Consumers as Decision Makers
Individual Decision-Making Process, Purchasing, and Post Evaluation

How does a consumer recognize a need for a product?

Are there a series of steps before a purchase is made? Are these steps the same for different consumers? Are they the same steps for different products purchased by the individual?

After the purchase is made is there an evaluation process that one goes through?


Stages in Consumer Decision Making:


Review the video below for an explanation of the Stages in Decision Making:




Problem Recognition

the process that occurs whenever the consumer sees a significant difference between their current state of affairs and ideal state; this recognition initiates the decision-making process; happens two ways; need recognition happens (run out of gas), opportunity recognition (craving a better one)

Constructive Processing

consumer evaluates effort required for choice and chooses best strategy best suited to level of effort

Extended Problem Solving

an elaborate decision-making process, often initiated by a motive that is fairly central to the self-concept and accompanied by perceived risk; the consumer tries to collect as much information as possible and carefully weighs alternatives. The rational perspective is an example of extended problem solving

Rational Perspective

view of consumer as a careful analytical decision maker who tries to maximize utility in purchase decisions; is accurate for many; consumer uses many different strategies (think of using head vs heart to make a decision)

Rational Perspective

Start with PROBLEM recognition

Remember Multi-Attribute Models

Determinant Attributes

Attributes used to choose in decision process are called determinant attributes.

Limited Problem Solving

a problem solving process in which consumers are not motivated to search for information or to evaluate each alternative rigorously; instead they use simple decision making rules. What example could you think of?

Habitual Decision Making

the consumption choices made out of habit, without additional information search or deliberation among products.

This category includes two types: those who are brand loyal and then those who buy out of brand inertia. Someone who is brand loyal doesn't consider any alternatives; while a person who buys out of inertia repeatedly has no particular commitment to the brand. Inertia is buying out of habit but without commitment.


Involvement and Decisions

Product Choice in Marketplace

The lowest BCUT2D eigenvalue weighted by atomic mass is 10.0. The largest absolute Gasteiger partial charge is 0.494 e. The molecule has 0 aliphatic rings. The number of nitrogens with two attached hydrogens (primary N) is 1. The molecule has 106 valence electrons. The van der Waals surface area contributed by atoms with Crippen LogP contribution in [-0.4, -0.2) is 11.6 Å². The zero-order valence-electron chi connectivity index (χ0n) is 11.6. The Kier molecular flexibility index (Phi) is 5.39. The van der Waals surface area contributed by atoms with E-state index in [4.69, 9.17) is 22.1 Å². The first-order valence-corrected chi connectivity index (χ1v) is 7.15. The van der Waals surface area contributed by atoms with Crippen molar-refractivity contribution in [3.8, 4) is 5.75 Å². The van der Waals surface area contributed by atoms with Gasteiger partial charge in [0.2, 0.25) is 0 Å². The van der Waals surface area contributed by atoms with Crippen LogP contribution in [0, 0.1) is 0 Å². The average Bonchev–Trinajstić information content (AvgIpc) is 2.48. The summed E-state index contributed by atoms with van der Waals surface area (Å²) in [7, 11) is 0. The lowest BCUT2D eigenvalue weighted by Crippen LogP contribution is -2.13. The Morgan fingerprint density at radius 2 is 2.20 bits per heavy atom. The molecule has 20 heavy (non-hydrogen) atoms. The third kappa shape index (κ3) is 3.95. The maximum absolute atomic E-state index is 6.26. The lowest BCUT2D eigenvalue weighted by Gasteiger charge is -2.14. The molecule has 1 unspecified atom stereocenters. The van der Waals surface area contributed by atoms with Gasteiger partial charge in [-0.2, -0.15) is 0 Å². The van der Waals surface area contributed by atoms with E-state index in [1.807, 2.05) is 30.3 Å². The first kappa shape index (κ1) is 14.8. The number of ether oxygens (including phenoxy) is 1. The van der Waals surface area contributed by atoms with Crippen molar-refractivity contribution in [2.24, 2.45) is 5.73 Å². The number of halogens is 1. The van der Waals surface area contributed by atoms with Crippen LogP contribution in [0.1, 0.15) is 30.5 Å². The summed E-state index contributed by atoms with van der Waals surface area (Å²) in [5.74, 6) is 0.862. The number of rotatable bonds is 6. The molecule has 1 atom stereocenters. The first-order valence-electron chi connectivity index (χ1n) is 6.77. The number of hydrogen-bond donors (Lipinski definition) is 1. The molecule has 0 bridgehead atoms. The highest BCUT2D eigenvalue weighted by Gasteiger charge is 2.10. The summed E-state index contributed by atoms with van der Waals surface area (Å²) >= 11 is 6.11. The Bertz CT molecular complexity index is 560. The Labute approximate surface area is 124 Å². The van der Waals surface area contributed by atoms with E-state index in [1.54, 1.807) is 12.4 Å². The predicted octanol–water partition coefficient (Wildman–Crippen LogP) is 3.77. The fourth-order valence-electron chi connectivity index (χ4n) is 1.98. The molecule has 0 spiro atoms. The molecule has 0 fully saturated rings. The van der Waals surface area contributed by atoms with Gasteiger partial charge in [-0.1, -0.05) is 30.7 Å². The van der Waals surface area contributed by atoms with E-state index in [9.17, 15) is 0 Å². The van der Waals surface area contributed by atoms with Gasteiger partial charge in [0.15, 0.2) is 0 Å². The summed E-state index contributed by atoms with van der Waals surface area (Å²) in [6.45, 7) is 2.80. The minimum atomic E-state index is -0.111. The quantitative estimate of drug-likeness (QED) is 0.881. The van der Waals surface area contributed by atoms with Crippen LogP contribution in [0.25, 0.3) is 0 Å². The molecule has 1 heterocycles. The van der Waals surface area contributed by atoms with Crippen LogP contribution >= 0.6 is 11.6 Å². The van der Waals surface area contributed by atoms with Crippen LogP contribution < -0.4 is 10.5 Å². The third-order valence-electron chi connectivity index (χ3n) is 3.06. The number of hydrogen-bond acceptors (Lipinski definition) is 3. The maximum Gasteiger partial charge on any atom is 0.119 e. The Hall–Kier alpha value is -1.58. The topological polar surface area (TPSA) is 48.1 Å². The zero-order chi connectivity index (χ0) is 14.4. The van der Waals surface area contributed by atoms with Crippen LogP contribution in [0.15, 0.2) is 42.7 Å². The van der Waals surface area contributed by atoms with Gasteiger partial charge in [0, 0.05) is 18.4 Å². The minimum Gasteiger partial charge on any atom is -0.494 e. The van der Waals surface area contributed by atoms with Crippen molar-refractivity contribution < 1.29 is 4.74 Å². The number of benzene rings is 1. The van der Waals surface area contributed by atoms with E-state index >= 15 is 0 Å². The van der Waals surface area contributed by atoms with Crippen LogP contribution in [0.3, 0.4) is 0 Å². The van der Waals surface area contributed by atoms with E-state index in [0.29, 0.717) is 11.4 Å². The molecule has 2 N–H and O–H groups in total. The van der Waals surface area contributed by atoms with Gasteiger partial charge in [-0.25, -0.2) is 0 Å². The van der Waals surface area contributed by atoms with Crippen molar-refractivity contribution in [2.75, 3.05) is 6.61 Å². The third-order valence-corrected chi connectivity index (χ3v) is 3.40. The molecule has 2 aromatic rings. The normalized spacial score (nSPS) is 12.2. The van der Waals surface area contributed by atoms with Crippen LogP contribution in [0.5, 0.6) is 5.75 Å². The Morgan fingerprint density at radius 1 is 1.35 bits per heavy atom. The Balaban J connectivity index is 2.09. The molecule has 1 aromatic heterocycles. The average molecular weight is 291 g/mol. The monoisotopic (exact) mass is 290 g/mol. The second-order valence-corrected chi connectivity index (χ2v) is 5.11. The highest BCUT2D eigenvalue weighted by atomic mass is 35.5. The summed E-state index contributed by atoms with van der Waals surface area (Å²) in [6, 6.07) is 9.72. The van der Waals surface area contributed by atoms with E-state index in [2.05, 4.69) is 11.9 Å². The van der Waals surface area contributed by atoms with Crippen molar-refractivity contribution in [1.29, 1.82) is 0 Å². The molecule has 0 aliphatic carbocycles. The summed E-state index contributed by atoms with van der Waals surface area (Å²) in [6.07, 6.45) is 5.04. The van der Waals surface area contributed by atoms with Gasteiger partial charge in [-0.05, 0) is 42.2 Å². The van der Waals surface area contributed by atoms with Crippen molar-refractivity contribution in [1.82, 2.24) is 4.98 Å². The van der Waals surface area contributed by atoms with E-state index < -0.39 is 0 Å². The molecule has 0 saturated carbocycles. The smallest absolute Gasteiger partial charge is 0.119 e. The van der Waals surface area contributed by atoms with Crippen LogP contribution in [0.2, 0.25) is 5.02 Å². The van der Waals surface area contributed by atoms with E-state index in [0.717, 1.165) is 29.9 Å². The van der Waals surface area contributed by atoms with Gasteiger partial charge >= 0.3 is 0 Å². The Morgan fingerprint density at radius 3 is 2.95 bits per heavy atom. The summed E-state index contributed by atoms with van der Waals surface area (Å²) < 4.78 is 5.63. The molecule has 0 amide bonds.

Behavioural Influence Perspective

the view that consumer decisions are learned responses to environmental cues; under low involvement consumer influenced by placement, package, surrounding . Remember the paradox- the less important the product is to you the more the surroundings and marketing stimuli will affect a purchase

Experiential Perspective

an approach stressing the Gestalt, or totality of the product/service experience, focusing on consumers' affective responses in the marketplace; consumer highly involved in decision, but may not be a rational approach. (this is perhaps more emotional) Example music accounting for taste.

Types of Demand

Flying carPrimary Demand

a marketer encourages consumer to use a product regardless of brand. The first one of its type offered

The First Flying car would be primary demand

Introducing TV Remote control

First cell phone ad

Secondary Demand

marketer encourages consumer to prefer a specific demand; primary demand exists already; there is a category of "X" products already.

For example, Smart Phone, a new modeil is secondary demand


Information Search

process where a consumer searches for appropriate information to make a reasonable decision; types: browsing, ongoing search; internal ( what you know) external search (what you find out here)

Internal Search: information in mind from directed learning, incidental learning

External Search: what is found from web search, marketplace exploration, asking others

Other Influences


Cybermediary is intermediary that helps filter and organize information for consumer to evaluate: directories, portals, forums, groups, could be online reviewer, shopping bots, search engines


When consumers visit stores in person to view products and then go online to buy -the consumer uses the in store experience to make a decision for an online purchase. External Search